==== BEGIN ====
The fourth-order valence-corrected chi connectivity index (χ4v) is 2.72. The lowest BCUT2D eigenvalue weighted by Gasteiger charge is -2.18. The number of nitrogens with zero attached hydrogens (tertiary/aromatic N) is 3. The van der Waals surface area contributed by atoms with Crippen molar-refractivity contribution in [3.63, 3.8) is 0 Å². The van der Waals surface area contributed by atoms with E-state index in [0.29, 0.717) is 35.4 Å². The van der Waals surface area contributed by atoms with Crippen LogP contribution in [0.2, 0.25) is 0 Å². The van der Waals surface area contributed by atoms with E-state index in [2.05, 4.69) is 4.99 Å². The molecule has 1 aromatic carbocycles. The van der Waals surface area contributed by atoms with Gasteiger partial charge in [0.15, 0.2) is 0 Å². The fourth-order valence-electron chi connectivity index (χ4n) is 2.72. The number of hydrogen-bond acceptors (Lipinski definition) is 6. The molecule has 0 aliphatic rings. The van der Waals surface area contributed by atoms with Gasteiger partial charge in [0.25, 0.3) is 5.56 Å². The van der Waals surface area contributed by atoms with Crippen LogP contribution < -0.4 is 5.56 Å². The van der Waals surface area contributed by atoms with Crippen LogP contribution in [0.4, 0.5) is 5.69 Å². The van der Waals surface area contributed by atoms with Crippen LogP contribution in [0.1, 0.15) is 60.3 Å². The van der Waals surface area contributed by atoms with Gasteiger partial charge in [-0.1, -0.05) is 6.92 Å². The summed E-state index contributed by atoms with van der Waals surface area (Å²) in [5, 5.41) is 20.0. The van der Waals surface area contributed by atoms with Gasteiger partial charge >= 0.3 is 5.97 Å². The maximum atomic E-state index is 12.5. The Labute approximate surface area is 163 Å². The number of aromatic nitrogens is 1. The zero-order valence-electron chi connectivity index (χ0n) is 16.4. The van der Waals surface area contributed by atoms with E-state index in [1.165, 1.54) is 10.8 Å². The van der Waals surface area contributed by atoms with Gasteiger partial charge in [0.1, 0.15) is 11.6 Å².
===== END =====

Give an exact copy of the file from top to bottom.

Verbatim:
The fourth-order valence-corrected chi connectivity index (χ4v) is 2.72. The lowest BCUT2D eigenvalue weighted by Gasteiger charge is -2.18. The number of nitrogens with zero attached hydrogens (tertiary/aromatic N) is 3. The van der Waals surface area contributed by atoms with Crippen molar-refractivity contribution in [3.63, 3.8) is 0 Å². The van der Waals surface area contributed by atoms with E-state index in [0.29, 0.717) is 35.4 Å². The van der Waals surface area contributed by atoms with Crippen LogP contribution in [0.2, 0.25) is 0 Å². The van der Waals surface area contributed by atoms with E-state index in [2.05, 4.69) is 4.99 Å². The molecule has 1 aromatic carbocycles. The van der Waals surface area contributed by atoms with Gasteiger partial charge in [0.15, 0.2) is 0 Å². The fourth-order valence-electron chi connectivity index (χ4n) is 2.72. The number of hydrogen-bond acceptors (Lipinski definition) is 6. The molecule has 0 aliphatic rings. The van der Waals surface area contributed by atoms with Gasteiger partial charge in [0.25, 0.3) is 5.56 Å². The van der Waals surface area contributed by atoms with Crippen LogP contribution < -0.4 is 5.56 Å². The van der Waals surface area contributed by atoms with Crippen LogP contribution in [0.4, 0.5) is 5.69 Å². The van der Waals surface area contributed by atoms with Crippen LogP contribution in [0.1, 0.15) is 60.3 Å². The van der Waals surface area contributed by atoms with Gasteiger partial charge in [-0.1, -0.05) is 6.92 Å². The summed E-state index contributed by atoms with van der Waals surface area (Å²) in [5, 5.41) is 20.0. The van der Waals surface area contributed by atoms with Gasteiger partial charge >= 0.3 is 5.97 Å². The maximum atomic E-state index is 12.5. The Labute approximate surface area is 163 Å². The number of aromatic nitrogens is 1. The zero-order valence-electron chi connectivity index (χ0n) is 16.4. The van der Waals surface area contributed by atoms with E-state index in [1.165, 1.54) is 10.8 Å². The van der Waals surface area contributed by atoms with Gasteiger partial charge in [0.1, 0.15) is 11.6 Å².